A.      This exceeding joy speaks of all the activities of this verse. Not only did they take their meals with gladness, but they were also daily meeting in the temple with gladness.

B.     Like the Ethiopian Eunuch of Acts 8:39, these Jews were glad because their sins were forgiven. They had been brought up under a law that could never bring about forgiveness by itself. They had been brought up under a yoke that none had been able to bear (Acts 15:10). Now they had been told grace was available. God sent His Son to be the sacrifice for their sins. They could have all their sins removed and have an advocate with the Father (I John 1:9-2:1). No wonder they rejoiced exceedingly.

C.     These Christians were not punching a card or striving to meet some regulation about a particular number of worship services. They were filled with joy over what God had done for them and in them.

D.     Perhaps this was the true beginning of their devotion. Worship was not a burden or a requirement for these early Christians. It was a joy and a privilege. So must it be for us, if our devotion to it will improve.

IV.    The Jerusalem Christians were devoted to worship because they had singleness of heart (Acts 2:46).

A.      The Complete Word Study Dictionary defines “singleness” as “without a stone, level, simple, without guile or duplicity. Simplicity, sincerity, purity of intention.” In other words, “What you see is what you get.” There was no duplicity. There were no underlying motives behind their worship. They were not there to make social contacts with the influential in society. They were not there as a status symbol. They were not there in order to sell a product. They were not there in order to promote themselves. They were not trying to buy God off or earn salvation with worship. They were not living however they wanted and using worship to make up for their sins. They worshipped because of their pure intentions to serve the Lord and serve Him faithfully. They were worshipping because the church was assembled and there was no place they would rather be than with the Lord and their brethren.

B.     Because of their single-hearted desire to serve the Lord and their brethren, the Jerusalem Christians were not distracted by the cares of this world. To improve our worship, we too must have that single-hearted, undistracted desire to serve God and our brethren.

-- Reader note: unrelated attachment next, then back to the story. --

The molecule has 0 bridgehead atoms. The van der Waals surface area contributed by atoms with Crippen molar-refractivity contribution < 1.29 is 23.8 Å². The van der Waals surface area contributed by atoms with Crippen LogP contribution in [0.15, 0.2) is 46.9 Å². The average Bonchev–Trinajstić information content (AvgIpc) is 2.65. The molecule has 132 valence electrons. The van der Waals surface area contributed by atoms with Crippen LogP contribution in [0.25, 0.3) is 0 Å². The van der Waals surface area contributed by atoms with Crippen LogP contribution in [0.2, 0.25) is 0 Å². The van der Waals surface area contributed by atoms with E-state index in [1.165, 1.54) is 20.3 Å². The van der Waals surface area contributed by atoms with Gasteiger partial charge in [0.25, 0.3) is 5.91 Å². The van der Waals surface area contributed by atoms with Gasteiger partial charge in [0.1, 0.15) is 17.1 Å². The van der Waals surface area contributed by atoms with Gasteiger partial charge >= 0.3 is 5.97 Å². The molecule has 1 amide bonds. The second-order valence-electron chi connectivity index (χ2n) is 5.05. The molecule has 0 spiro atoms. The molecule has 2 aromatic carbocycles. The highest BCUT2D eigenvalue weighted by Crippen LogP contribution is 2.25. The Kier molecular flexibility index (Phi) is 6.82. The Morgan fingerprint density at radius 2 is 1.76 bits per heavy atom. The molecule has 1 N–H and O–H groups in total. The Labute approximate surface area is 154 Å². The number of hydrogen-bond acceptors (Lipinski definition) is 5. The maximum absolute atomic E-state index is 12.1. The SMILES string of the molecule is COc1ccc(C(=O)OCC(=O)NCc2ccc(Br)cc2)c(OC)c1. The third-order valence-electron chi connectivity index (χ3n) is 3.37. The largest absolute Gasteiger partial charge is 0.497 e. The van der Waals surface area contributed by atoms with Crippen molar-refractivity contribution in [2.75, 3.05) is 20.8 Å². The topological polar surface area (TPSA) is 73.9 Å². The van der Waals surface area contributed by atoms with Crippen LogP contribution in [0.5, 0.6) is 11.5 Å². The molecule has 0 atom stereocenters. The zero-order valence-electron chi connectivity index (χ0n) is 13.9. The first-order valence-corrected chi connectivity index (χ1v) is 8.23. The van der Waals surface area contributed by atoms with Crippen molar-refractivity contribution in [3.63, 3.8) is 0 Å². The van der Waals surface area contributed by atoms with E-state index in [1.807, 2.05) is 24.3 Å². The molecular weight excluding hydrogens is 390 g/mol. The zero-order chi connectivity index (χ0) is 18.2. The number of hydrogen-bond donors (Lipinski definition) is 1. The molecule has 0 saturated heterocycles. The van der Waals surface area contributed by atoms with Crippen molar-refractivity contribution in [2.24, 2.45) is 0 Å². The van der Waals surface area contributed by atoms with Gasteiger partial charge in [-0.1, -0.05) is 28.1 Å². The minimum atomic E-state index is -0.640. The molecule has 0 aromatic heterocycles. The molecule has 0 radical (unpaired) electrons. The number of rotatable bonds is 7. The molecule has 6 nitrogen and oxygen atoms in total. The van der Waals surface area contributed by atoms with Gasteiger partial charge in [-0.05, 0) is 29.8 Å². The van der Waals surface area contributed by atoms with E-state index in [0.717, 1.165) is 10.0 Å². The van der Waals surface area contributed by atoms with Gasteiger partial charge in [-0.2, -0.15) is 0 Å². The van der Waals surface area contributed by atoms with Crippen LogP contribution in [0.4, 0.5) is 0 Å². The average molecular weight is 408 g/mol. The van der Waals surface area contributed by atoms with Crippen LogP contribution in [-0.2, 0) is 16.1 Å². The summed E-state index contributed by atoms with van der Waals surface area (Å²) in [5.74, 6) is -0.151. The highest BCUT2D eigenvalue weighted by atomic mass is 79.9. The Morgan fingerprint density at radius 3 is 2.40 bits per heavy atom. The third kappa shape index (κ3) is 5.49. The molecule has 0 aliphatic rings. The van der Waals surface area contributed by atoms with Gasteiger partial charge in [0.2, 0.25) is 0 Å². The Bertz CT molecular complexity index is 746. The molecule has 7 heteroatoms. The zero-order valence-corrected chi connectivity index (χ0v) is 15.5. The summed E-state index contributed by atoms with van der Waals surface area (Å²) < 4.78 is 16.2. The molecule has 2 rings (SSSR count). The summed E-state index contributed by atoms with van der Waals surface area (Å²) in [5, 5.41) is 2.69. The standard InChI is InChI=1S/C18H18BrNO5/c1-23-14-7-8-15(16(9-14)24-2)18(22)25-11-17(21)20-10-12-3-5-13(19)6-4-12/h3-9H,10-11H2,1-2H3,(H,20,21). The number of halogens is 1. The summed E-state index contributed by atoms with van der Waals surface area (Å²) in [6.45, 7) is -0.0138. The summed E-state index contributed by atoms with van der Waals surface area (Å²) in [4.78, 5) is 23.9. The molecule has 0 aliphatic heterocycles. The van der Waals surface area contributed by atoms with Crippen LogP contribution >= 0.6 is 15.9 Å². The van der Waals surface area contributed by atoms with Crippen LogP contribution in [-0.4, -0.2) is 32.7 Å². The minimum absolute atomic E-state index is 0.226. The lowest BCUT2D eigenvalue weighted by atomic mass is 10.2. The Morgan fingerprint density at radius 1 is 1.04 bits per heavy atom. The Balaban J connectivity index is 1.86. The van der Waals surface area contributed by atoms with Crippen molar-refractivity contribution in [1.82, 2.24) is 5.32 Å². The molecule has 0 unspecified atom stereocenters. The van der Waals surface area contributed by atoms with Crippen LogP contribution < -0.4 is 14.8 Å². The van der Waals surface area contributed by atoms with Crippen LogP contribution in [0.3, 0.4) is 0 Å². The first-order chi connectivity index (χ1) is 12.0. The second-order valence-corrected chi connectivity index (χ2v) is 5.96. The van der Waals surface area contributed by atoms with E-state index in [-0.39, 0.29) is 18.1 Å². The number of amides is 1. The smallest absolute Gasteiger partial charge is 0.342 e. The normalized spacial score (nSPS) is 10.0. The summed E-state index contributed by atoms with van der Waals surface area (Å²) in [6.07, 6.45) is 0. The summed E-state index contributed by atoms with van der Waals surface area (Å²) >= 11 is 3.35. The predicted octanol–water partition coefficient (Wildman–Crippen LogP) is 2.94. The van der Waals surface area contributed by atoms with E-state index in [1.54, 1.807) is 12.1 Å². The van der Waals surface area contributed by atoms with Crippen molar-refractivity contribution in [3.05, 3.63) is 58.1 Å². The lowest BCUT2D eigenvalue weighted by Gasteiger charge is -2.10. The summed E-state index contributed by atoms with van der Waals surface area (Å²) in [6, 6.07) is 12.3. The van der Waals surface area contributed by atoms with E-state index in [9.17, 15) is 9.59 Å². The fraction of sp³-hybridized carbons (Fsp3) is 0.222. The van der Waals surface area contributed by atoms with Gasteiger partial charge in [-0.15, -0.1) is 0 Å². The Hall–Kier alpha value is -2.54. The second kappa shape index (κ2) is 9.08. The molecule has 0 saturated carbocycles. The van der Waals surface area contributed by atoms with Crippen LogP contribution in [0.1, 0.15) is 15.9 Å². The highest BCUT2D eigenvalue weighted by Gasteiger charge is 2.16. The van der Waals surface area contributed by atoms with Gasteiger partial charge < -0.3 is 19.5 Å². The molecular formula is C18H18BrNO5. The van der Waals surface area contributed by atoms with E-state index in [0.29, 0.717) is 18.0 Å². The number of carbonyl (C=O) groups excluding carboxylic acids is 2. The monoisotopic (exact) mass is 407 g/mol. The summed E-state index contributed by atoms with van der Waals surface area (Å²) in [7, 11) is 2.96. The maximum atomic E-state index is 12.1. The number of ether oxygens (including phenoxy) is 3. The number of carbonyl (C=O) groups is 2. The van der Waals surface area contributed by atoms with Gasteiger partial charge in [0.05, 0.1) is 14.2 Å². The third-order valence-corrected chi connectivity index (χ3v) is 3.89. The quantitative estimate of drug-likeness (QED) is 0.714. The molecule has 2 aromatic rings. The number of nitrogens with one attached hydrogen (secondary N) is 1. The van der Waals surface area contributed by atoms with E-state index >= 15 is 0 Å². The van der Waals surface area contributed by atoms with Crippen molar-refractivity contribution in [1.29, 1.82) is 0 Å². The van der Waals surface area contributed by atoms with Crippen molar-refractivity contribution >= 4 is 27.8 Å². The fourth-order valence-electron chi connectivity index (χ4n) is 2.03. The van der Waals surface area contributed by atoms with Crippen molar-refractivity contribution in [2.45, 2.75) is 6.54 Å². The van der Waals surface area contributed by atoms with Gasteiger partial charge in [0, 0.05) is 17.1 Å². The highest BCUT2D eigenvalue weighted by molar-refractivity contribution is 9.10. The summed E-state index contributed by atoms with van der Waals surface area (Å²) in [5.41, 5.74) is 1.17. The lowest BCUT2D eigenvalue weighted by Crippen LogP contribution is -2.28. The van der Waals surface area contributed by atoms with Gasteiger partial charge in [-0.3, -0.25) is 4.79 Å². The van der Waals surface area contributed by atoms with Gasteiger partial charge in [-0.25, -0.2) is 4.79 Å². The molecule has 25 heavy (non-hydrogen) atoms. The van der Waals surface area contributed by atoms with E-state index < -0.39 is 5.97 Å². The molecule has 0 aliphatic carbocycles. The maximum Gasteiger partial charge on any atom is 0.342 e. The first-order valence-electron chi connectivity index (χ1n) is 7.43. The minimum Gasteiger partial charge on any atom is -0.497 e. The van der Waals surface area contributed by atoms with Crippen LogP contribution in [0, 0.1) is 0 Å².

V.      The Jerusalem Christians were devoted to worship because they didn’t keep it “at church” (Acts 2:46-47).

A.      As discussed earlier, the gladness and sincerity of heart modifies all the activities of Acts 2:46, including those activities separate from congregational worship. These people allowed worship to affect their lives. The teaching in worship was not a sermon, but a life-changing message to be applied outside the temple. 

B.     Additionally, praising God in prayer, song and teaching was not just for congregational worship, it was part of their personal lives. The praising of God mentioned in Acts 2:47 explains what they did not only congregationally, but also as they met house to house.

C.     Worship was a part of their lives, not just their Sundays. To grow in worship, we must not compartmentalize it into the assembly or Bible classes. Have your own daily personal worship time. Pray, study, teach, sing on your own, with your family and when you spend time with your brethren.


      Barriers must not stop this church. But we will only grow if we each strengthen ourselves, becoming more devoted to worship. We all have room to grow. You are an integral part of this church, supplying strength to the collective. Grow your devotion to worship and watch it bring about growth within this body.


Glory to God in the church by Christ Jesus
Franklin Church of Christ